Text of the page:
USO Naples served military members stationed in the area and the sailors who arrived at port for brief stopovers. Much like USO centers past and present, USO Naples had only a handful of paid staff and relied on the volunteer support from locals, active-duty service members and their families. Santos was one of those volunteers. She was fluent in Italian, musically inclined and helping with a talent show at the center on the night of April Naples, shown here before the terrorist attack, was one of more than 55 worldwide ports where the USO provided support to sailors in the s.

Photo credit USO. Garzelli was born in New York City to Italian immigrants. A dual citizen, he returned to Italy with his family when he was He was a student at the University of Salerno in when he took a part-time position at USO Naples to earn extra cash. Until the terrorist attacks in Germany and Italy, Garzelli said most people working near the Naples port felt relaxed and safe. In fact, Santos told her mother that her port position felt safer than sea duty. After deadly bombings in Germany killed U. There were two U.

Navy ships in port on that spring night and the center was filled with American sailors. Garzelli and Santos, there helping with talent show, could not have known the Ford Fiesta rental car parked outside concealed a bomb. The talent show ran late, and participants and spectators were just beginning to leave when the bomb exploded. Garzelli said he saw fire and smoke, and heard people screaming and began searching for survivors. She was the first female sailor to be killed in a terrorist attack. Santos, 21, was helping with a USO talent show when the blast occurred. Service members politely accept the sentiment from civilians, sometimes with mixed feelings.

Similarly, USO employees demur when they are thanked for their work. Even staffers in war zones immediately reject any expression that likens their labor to those who serve in the armed forces. Sarah Kemp was 25 when she accepted the duty manager position at a USO center in Kandahar, Afghanistan, which was considered a hazardous location. For reasons she finds difficult to articulate, she completed her one-year contract and extended her post for another nine months.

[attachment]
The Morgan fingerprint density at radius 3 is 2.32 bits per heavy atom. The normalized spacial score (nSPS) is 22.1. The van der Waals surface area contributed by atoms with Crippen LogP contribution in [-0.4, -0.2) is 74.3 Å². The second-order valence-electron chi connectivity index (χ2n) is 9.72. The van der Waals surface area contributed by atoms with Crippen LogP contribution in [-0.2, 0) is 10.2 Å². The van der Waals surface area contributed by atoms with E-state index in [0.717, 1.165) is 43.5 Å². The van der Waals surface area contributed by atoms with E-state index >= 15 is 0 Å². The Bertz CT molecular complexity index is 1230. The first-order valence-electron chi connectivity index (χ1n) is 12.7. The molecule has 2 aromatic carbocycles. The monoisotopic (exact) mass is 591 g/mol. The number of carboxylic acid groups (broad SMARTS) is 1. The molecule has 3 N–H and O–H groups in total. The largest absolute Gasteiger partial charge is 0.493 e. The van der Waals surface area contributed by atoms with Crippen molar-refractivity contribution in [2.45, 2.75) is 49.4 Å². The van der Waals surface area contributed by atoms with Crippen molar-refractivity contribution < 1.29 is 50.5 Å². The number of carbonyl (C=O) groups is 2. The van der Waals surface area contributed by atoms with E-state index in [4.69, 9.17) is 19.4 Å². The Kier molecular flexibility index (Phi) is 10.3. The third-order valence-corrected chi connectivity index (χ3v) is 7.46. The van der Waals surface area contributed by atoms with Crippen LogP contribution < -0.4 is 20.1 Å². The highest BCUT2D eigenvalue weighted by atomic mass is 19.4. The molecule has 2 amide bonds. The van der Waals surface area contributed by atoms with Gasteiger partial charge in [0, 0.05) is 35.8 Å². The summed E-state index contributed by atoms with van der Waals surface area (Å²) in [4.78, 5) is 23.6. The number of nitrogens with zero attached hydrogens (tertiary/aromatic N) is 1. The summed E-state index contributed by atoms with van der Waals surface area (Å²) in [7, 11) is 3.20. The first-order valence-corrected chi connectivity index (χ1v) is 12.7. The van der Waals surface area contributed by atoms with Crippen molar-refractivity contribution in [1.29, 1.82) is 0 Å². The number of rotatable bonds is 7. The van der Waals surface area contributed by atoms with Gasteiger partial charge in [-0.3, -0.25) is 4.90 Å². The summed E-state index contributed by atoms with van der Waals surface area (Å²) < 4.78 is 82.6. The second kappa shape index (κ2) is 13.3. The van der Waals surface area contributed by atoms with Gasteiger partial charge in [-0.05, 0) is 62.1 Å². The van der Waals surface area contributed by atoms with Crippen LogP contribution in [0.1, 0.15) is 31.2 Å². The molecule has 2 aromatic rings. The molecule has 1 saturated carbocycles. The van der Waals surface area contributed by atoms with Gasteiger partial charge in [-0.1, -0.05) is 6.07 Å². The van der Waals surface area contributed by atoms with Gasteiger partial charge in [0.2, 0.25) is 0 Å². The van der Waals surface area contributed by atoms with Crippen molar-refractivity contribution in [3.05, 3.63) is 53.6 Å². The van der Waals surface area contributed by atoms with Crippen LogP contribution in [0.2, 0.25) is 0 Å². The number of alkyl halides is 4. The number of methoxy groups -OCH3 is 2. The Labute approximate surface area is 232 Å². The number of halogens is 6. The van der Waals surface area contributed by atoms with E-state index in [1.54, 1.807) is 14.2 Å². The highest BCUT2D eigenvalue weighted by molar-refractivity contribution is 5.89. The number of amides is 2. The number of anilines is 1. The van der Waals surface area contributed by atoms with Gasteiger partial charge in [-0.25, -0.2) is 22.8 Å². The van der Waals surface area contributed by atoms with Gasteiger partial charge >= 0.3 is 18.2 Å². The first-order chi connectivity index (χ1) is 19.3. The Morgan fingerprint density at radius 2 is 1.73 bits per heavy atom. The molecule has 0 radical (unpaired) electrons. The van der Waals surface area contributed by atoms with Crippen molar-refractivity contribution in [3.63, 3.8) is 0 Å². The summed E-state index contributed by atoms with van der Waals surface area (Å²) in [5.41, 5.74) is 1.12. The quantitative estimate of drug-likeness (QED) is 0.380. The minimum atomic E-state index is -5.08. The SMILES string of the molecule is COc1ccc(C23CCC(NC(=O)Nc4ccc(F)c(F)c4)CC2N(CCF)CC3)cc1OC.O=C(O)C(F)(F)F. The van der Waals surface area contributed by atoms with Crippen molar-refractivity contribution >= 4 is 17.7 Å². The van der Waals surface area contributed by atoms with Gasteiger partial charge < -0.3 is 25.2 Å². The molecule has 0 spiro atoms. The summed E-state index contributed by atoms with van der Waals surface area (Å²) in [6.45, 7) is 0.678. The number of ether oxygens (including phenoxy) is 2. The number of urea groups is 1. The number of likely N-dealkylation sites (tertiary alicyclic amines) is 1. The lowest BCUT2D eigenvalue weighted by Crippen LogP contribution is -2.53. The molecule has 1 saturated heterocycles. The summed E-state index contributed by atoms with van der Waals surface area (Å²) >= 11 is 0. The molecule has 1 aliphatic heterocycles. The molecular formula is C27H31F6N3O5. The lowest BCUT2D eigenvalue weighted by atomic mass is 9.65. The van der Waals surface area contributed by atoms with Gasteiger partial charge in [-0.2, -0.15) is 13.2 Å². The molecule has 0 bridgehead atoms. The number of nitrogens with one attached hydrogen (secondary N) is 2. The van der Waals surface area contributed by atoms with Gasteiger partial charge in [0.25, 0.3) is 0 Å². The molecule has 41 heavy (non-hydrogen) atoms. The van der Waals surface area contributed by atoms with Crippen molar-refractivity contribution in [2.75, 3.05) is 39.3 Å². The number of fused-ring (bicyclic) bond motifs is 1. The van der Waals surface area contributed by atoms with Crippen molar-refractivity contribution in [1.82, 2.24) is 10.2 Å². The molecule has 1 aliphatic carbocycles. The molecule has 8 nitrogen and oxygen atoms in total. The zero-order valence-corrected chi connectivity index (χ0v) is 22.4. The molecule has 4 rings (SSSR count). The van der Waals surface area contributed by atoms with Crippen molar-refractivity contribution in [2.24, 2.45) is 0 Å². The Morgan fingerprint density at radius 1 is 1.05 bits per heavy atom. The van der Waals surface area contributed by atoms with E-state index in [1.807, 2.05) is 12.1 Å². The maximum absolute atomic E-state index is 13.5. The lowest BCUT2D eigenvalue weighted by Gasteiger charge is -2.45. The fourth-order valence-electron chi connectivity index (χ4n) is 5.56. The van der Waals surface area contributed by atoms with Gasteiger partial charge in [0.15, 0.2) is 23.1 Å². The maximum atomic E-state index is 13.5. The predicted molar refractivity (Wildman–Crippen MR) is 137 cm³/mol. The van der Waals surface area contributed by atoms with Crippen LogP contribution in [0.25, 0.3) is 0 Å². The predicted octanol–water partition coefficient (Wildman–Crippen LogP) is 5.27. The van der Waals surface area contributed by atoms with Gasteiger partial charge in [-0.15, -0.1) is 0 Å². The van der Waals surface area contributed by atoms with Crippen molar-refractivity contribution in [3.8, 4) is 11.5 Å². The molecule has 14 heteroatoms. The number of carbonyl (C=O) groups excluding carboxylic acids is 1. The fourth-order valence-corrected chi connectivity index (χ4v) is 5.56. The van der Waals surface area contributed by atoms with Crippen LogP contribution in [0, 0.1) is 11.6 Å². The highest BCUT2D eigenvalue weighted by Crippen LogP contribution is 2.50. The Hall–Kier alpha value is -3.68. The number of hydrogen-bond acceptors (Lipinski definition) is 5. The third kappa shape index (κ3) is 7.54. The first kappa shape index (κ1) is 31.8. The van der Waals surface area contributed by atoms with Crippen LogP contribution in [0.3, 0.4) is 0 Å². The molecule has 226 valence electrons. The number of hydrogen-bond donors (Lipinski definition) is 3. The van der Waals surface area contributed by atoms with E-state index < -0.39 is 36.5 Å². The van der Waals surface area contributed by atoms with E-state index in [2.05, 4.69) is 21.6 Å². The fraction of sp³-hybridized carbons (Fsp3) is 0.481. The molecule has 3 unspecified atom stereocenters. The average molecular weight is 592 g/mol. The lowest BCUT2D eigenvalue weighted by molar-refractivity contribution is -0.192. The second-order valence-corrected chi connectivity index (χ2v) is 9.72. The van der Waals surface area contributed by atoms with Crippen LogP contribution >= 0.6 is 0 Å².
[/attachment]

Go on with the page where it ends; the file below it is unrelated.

When she returned to the states in , she found herself running races in honor of service members killed in Iraq and Afghanistan. At one of those races, she saw a tribute table with rows of names of those who were recently killed in action and realized she recognized some of the names. She had attended their ramp ceremonies. Friends and family asked why she chose to continue such difficult and emotional work in a dangerous war zone.

Any person harmed by DDT would be an accepted casualty of combat.

American Pie | AMERICAN HERITAGE

Health and medicine would be vastly improved, too, thanks to sterilizing lamps, penicillin, and, of course, DDT. In wartime DDT had saved lives, and it had done so by inflicting easily accepted collateral damage. National Geographic merely alluded to this; others were more direct. What kind of harm? The problem was that no one really knew. Calvery, was that the amount of DDT it took to produce symptoms of toxicity had no clear correlation across species; in some species it took very little, while in others it took a lot.

The problem was complicated even further by the fact that when small animals ate small amounts of DDT over time, they developed poisoning symptoms normally associated with a single, large dose. A War Department bulletin released the same month warned against spraying DDT on cattle, fowl, and fish and on waters that might be used for human consumption.